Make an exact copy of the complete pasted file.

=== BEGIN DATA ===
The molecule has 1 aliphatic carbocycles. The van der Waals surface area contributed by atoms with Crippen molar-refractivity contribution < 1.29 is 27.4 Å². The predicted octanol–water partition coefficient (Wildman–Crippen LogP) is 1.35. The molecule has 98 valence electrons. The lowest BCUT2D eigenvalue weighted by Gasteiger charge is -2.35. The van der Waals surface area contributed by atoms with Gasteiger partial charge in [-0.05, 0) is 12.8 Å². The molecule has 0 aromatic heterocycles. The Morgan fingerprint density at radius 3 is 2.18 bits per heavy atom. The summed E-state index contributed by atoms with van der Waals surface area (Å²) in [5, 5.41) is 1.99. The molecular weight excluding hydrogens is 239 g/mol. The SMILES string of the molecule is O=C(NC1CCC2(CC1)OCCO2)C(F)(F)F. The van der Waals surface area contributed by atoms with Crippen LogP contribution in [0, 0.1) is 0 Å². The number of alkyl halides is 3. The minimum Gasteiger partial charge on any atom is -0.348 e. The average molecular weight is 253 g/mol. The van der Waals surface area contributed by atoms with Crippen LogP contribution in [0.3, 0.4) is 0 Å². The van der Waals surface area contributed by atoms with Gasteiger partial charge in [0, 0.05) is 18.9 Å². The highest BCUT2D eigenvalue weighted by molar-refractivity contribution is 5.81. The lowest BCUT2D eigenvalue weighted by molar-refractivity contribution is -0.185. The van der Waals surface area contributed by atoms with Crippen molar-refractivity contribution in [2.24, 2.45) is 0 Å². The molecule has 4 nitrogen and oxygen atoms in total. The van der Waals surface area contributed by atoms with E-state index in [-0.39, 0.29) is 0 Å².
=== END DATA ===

The molecule has 1 aliphatic carbocycles. The van der Waals surface area contributed by atoms with Crippen molar-refractivity contribution < 1.29 is 27.4 Å². The predicted octanol–water partition coefficient (Wildman–Crippen LogP) is 1.35. The molecule has 98 valence electrons. The lowest BCUT2D eigenvalue weighted by Gasteiger charge is -2.35. The van der Waals surface area contributed by atoms with Gasteiger partial charge in [-0.05, 0) is 12.8 Å². The molecule has 0 aromatic heterocycles. The Morgan fingerprint density at radius 3 is 2.18 bits per heavy atom. The summed E-state index contributed by atoms with van der Waals surface area (Å²) in [5, 5.41) is 1.99. The molecular weight excluding hydrogens is 239 g/mol. The SMILES string of the molecule is O=C(NC1CCC2(CC1)OCCO2)C(F)(F)F. The van der Waals surface area contributed by atoms with Crippen LogP contribution in [0, 0.1) is 0 Å². The number of alkyl halides is 3. The minimum Gasteiger partial charge on any atom is -0.348 e. The average molecular weight is 253 g/mol. The van der Waals surface area contributed by atoms with Crippen LogP contribution in [0.3, 0.4) is 0 Å². The van der Waals surface area contributed by atoms with Gasteiger partial charge in [0, 0.05) is 18.9 Å². The highest BCUT2D eigenvalue weighted by molar-refractivity contribution is 5.81. The lowest BCUT2D eigenvalue weighted by molar-refractivity contribution is -0.185. The van der Waals surface area contributed by atoms with Crippen molar-refractivity contribution in [2.24, 2.45) is 0 Å². The molecule has 4 nitrogen and oxygen atoms in total. The van der Waals surface area contributed by atoms with E-state index in [-0.39, 0.29) is 0 Å².